From day school to life: After Yeshiva Elementary School, faith helps social worker | Wisconsin Jewish Chronicle

From day school to life: After Yeshiva Elementary School, faith helps social worker


They say being a mother is a full time job. That means Chanie Delman, LCSW, (nee Cohen) has two full time jobs.

Delman grew up on the West Side of Milwaukee, and later River Hills. She attended Yeshiva Elementary School as a child. Currently, she lives in Queens, New York, with her husband Boruch and three boys, ages 10, 8, 5 and as of Feb. 26, 2017, a newborn boy.

Chanie Delman, and her husband, Boruch Delman. Submitted photo.


She got her professional start as clinical director for Madraigos, an organization that provides emotional and spiritual support and job-training programs for adolescents and young adults.

It wasn’t an easy job.

“Although it was extremely rewarding, there were a lot of crises,” Delman said. “Holding the pain of so many families was challenging.” After two and a half years, Delman left Madraigos and started a private practice, now in its sixth year.

Curious about the mind

After Delman graduated from the Torah Academy of Milwaukee — an all-girls high school — she studied in Israel for two years at the Network Neve College for Women. There, she obtained a B.A. in psychology.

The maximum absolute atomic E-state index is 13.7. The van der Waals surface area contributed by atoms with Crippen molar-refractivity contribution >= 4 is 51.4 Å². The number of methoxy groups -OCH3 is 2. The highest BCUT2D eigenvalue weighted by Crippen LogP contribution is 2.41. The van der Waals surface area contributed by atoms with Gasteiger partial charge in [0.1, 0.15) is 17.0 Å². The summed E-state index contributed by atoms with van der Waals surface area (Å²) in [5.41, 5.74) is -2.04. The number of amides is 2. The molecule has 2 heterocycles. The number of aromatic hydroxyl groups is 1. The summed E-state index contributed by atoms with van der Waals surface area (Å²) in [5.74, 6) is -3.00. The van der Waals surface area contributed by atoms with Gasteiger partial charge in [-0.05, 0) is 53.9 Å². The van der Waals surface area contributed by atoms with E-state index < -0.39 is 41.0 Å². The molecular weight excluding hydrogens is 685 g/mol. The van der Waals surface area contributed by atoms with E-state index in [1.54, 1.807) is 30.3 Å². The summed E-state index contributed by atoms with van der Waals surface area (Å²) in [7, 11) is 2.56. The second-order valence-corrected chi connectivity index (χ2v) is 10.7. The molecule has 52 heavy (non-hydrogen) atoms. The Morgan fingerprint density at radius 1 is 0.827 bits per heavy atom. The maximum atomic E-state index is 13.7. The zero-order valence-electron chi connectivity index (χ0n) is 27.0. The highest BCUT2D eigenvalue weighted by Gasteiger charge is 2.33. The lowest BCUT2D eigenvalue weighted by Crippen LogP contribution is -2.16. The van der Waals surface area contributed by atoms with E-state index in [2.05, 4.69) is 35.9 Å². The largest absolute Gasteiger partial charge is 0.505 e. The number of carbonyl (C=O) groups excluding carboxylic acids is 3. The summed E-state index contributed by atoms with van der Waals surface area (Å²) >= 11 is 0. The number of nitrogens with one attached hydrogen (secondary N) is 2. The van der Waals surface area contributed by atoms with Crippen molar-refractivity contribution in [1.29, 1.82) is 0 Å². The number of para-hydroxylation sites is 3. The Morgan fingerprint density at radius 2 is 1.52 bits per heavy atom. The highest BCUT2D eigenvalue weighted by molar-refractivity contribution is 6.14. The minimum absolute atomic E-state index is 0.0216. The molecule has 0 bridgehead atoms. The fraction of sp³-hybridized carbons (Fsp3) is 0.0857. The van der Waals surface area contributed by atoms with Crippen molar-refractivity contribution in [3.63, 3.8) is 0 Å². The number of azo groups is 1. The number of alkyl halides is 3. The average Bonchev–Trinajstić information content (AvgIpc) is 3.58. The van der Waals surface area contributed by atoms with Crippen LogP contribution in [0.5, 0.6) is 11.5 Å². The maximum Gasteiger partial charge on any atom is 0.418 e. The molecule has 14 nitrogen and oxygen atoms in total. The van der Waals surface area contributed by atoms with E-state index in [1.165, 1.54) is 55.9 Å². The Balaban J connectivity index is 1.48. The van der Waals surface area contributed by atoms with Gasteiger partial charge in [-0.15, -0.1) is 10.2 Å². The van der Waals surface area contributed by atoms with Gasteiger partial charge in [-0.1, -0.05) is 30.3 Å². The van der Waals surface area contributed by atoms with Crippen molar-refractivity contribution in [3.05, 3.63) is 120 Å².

“It was in Israel when I became connected to helping others, to trying to understand the workings of peoples’ minds,” she said. “Being able to give of myself to help someone make their life a little bit better is what I always wanted to do.”

When she returned to the U.S., she attended New York University and obtained a masters in social work in 2003.

A difficult job

Delman is an empathetic person, an attribute that makes her good at what she does, but also wears her down at times.

“The hardest part of my job is that I care so much,” she said. “It’s hard to separate what goes on at my job from my personal life.”

It makes sense. Delman specializes in a dizzying array of mental-health topics.

“I specialize in couples, women, adolescents and treat a range of mental health needs, including depression, anxiety, postpartum depression, pregnancy and infant loss, parenting, emotional neglect, family issues, and difficult marriages, to name a few.”

Faith helps

As an observant Jew, Delman said her faith plays an important role in her job.

“I clearly realize I am a messenger of G-d in bringing others peace of mind,” she said. “I am able to be grounded in the sadness I witness and experience because I truly believe G-d gives each person their lot in life for good reasoning.”

Delman said the education she received at Yeshiva Elementary School provided the groundwork for who she grew up to be.

“The foundation of the school was built by some very special people,” Delman said. “The Twerskis started the school, and they’ve always been a part of my family’s life and continue to be. A theme the Twerski’s built the school on is love of Judaism and Torah learning.”

Delman added that the teachers were excellent, and one — Chani Werther — became her role model.

Advocates self-care

Aron Delman, 10, with his mom, Chanie Delman. Submitted photo.


Despite her busy life, Delman makes sure to care for herself, too.

“When I can, I try to spend time with good friends,” she said. “I go also running and take vacations. Those are important things that help keep me going.”